Banks continue to deal with commercial real estate (CRE) loans as a major portion of their loan portfolios. Also, many borrowers still have large holdings of income-producing or rental real estate. Whether directly financing these assets or including the income stream(s) in your overall credit analysis, it is important to understand key analytical concepts utilized in evaluating CRE cash flow.
This program covers the key variables and concepts for determining CRE cash flow and transaction-level stress-testing. We'll learn that CRE cash flow involves more than earnings before interest, taxes, depreciation and amortization (EBITDA) for a debt service coverage (DSC), and that we should be using the updated cash flow to help update the underlying collateral value as part of ongoing loan monitoring. Making the connection between updated cash flow and an updated value estimate involves a capitalization (cap) rate.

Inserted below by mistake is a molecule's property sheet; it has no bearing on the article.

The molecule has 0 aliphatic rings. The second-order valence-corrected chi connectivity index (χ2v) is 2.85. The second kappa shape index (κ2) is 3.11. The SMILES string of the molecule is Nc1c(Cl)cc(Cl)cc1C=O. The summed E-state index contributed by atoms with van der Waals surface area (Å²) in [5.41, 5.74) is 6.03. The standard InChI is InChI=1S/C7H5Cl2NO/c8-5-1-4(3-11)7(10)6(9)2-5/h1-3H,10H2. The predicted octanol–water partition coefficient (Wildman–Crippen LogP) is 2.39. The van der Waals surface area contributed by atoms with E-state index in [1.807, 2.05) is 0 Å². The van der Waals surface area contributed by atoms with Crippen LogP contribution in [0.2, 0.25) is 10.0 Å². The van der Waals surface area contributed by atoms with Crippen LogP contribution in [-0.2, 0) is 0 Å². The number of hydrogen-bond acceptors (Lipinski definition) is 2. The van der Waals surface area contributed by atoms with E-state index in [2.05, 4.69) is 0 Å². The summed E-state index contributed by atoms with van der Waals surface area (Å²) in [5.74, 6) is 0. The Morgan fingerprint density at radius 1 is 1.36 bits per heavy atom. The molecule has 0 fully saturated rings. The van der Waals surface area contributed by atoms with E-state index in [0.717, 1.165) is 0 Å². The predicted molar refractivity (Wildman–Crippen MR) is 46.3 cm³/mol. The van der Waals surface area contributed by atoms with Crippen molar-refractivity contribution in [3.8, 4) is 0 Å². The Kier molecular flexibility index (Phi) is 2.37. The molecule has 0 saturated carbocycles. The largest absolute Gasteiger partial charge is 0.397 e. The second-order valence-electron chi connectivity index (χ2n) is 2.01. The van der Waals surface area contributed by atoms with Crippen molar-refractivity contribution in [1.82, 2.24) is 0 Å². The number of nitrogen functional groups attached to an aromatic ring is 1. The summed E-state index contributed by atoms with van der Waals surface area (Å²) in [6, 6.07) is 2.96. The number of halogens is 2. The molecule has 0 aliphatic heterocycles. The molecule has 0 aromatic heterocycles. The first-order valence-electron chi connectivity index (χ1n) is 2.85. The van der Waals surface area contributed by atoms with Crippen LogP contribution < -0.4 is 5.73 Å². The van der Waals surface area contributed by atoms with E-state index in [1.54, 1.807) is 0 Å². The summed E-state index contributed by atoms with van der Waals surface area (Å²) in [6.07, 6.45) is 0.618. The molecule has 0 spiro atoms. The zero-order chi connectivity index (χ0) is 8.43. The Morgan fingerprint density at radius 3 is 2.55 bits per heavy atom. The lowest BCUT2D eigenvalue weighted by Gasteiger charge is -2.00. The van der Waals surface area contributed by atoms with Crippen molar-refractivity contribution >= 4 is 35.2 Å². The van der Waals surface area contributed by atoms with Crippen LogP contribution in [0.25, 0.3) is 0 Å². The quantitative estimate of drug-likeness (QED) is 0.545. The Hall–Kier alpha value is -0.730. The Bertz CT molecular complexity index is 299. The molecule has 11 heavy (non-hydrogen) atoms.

- Cash flow or net operating income (NOI) concepts
- Understanding key variables: vacancy, management fees and replacement reserves
- The missing link: Using NOI along with a cap rate to estimate current property value
- Moving from NOI to cash flow available for debt service (CFADS) and DSC
- Stress-testing of debt service coverage (DSC) and loan-to-value (LTV) at transaction level
- How to use a sample worksheet to explore the major issues, including stress-testing, demonstrated with a case example
Who Should Attend?
Commercial lenders, credit analysts and small business lenders, consumer lenders, mortgage bankers and private bankers; loan review specialists, special assets officers, lending managers and credit officers.
"Richard does a nice job with these events. I enjoy attending and always seem to pick up something new despite a 30+ year career in the banking industry." John Covington, President/Sr. Lender, First National Bank, Mattoon
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